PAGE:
However, an independent study published by the London mayor last year revealed that leaving the single market and the customs union could lead to a lost decade – or even longer – of significantly lower growth, with the country potentially having 500,000 fewer jobs and nearly £50bn less investment by 2030 than would otherwise have been the case. In London alone, there could be as many as 87,000 fewer jobs and the capital's economic output could be 2 percent lower by 2030 than predicted under the status quo.

In addition to this, the EU has also offered the U.K. a warning regarding the single market after this transition is done: "The more Britain diverges from EU rules and regulations after the 11-month transition period, the less access to the bloc's single market it will have," European Council President Charles Michel said Friday.

On the other hand, highlighting the importance and benefits of membership to a large, single-market system, Irish Prime Minister Leo Varadkar suggested in an interview with the BBC Monday that the EU will be the "stronger team" in post-Brexit trade talks. It seems that, in terms of the single market, both sides want to have the best possible relationship after the transition period, but of course it will never replicate the benefits of full membership.

The ignored area on Brexit

The energy sector will also feel the knock-on effects of Brexit's identity politics. Increasing interconnectivity with continental Europe will necessarily require cooperation with the EU internal energy market in any Brexit scenario, as Britain imports around 5% of its power and 12% of its gas from the EU, according to the industry group Energy U.K.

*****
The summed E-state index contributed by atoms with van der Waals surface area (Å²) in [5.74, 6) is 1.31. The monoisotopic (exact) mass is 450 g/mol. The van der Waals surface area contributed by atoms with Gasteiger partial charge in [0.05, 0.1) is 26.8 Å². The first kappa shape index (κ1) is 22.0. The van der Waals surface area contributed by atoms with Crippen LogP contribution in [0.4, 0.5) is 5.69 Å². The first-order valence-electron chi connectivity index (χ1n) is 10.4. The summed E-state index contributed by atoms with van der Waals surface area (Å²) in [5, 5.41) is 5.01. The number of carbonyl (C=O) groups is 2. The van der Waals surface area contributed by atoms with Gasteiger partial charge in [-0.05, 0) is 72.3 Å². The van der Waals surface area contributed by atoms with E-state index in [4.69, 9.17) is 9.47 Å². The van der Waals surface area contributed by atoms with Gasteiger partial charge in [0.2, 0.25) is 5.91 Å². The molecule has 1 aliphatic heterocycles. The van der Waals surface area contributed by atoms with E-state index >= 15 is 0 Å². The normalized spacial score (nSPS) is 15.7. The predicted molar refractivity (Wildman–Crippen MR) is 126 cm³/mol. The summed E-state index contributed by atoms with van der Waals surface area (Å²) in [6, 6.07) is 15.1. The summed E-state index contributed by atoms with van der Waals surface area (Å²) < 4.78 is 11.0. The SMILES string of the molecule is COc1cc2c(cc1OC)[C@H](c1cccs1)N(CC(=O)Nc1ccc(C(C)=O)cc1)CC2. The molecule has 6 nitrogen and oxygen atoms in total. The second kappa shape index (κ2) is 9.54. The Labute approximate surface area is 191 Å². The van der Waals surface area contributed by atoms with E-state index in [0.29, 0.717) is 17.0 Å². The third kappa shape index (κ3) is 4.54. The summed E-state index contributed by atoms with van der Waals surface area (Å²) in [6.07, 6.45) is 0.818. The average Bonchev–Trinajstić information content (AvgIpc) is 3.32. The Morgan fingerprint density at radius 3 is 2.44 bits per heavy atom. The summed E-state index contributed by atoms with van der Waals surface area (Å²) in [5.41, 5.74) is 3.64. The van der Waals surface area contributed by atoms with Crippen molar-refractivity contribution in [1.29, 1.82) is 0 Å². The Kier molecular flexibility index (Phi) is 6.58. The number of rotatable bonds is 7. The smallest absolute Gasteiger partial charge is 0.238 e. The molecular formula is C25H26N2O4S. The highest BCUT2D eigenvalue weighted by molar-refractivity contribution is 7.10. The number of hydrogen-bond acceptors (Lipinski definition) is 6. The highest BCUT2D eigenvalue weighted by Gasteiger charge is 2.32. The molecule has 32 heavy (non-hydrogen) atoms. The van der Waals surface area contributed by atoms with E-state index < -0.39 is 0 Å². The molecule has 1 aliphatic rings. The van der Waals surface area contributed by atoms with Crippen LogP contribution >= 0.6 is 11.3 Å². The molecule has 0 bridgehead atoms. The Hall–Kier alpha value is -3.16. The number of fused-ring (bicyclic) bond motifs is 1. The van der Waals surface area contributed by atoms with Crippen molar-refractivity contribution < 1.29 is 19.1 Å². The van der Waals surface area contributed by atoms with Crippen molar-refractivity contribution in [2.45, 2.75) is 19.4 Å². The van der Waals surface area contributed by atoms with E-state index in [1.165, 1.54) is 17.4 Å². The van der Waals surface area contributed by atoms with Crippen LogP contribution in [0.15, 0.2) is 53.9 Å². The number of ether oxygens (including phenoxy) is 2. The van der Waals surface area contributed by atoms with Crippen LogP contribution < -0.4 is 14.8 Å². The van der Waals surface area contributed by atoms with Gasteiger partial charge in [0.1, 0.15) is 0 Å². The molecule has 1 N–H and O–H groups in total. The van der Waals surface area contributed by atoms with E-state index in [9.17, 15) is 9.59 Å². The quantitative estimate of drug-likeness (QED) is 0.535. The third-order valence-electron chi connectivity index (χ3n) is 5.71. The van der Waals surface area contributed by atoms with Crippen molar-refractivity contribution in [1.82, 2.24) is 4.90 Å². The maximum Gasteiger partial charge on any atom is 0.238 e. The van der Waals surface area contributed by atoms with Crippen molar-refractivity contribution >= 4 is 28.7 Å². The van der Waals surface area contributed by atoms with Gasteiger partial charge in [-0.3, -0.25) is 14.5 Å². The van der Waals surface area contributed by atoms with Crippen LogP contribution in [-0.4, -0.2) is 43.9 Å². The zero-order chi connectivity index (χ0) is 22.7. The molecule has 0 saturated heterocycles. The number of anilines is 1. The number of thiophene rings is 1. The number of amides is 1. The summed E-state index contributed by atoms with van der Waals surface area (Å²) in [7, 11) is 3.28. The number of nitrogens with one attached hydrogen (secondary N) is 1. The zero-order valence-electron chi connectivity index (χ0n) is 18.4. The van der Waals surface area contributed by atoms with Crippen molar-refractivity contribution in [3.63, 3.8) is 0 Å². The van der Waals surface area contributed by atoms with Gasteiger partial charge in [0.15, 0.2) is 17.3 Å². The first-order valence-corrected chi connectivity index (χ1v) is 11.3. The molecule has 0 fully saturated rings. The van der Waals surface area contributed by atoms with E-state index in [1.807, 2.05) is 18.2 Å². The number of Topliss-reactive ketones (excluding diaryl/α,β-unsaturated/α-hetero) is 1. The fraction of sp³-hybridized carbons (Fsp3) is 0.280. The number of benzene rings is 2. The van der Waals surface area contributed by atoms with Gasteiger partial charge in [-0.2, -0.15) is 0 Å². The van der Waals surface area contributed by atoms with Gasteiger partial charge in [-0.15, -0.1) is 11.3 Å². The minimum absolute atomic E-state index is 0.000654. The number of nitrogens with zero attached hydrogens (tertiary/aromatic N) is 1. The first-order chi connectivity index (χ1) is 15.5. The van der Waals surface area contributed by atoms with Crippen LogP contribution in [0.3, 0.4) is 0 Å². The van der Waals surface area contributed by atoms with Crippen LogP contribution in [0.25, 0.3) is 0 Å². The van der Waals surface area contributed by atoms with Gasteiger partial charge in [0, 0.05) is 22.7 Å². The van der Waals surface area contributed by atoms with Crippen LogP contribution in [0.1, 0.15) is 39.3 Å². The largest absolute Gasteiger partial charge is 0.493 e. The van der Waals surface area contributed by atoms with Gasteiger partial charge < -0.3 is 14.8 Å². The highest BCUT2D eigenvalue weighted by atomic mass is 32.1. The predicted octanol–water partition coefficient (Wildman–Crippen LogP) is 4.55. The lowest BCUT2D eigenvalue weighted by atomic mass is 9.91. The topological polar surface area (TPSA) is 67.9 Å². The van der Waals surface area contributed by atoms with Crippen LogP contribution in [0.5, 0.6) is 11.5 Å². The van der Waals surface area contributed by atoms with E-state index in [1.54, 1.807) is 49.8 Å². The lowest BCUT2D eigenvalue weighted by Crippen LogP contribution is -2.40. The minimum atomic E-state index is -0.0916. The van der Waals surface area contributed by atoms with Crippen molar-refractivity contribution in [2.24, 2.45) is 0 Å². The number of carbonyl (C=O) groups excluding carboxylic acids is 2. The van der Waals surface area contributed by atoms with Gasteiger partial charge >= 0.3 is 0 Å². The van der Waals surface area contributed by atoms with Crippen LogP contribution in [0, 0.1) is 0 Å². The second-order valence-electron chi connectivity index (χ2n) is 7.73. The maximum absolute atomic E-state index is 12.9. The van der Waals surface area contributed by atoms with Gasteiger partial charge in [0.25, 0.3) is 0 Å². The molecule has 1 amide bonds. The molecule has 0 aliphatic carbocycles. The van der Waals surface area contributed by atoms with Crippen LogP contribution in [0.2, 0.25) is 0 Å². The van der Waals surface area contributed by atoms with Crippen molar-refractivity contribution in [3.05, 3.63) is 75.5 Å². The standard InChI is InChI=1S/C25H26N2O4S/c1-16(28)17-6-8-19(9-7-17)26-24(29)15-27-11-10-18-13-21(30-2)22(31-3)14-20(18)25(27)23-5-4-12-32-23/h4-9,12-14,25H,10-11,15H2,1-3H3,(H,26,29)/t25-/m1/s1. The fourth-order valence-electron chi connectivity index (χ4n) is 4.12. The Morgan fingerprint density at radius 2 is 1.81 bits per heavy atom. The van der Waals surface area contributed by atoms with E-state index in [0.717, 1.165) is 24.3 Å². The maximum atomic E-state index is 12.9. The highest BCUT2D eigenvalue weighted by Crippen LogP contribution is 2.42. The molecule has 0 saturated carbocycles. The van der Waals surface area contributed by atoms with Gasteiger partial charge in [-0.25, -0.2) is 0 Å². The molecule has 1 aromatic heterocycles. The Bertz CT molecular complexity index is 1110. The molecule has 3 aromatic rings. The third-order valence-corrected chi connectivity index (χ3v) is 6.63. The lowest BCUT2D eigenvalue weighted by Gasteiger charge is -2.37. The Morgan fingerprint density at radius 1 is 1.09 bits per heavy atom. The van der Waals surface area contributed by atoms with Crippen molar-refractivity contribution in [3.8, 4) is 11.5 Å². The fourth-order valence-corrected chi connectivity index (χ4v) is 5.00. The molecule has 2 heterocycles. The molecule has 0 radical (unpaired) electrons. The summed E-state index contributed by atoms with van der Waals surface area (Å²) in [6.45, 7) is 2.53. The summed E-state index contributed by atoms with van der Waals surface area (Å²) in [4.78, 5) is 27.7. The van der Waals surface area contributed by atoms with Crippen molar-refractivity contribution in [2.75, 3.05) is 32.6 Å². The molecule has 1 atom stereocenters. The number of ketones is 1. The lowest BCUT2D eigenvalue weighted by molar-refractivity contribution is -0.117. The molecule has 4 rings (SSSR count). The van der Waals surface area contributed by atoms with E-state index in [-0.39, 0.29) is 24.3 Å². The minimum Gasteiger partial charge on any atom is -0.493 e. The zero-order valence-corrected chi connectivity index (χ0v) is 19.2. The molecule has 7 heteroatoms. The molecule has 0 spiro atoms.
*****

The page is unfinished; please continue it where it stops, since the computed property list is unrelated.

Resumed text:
According to a study published by the Oxford Review of Economic Policy, the U.K. has three major goals in terms of energy: security, low prices, and meeting environmental targets, with the most important being energy security if it is taken into consideration that the EU is one of the U.K.'s biggest energy suppliers. Therefore, the question that must be answered after Brexit is: "How will Brexit affect the cost of achieving energy security goals?"

If Ireland, France, Belgium, and the Netherlands are less willing to operate their electricity and gas interconnectors with the U.K., energy security may be negatively affected, with the U.K. energy market becoming riskier than before. On the other hand, precautions taken to reduce the risk, such as investing in more energy storage or backup capacity, raise the system cost.

Withdrawal from Euratom

Furthermore, around 21% of the U.K.'s energy supply comes from nuclear power and the U.K. has no domestic resources to power nuclear fuel. While nuclear utilities should have enough fuel to cover the near term, the U.K. will need to forge new relationships with other nations to guarantee access to nuclear fuel in the long term. Therefore, the U.K.'s withdrawal from Euratom (the European Atomic Energy Community), an international organization which establishes a single market for the trade of nuclear materials and technology and tackles energy shortages through the peaceful use of nuclear power, could damage the U.K.'s nuclear energy industry as the U.K. will have sole responsibility for ensuring that all source materials and special fissile materials covered by the Euratom, including international treaties and conventions on nuclear safety.

These are the painful outcomes of identity politics – no matter how many preparations are made, Brexit will be chaotic. Yet as the Brexiteers regard Brexit as intrinsically good, it's not so important how painful a process it takes to achieve it. Trade, energy security, productivity and growth are of secondary importance.

The 2016 Brexit referendum was marked as a year in which identity politics reached new levels of significance. What the new form of identity politics brings to Europe is only a dialogue of the deaf and obstinant...

* London-based journalist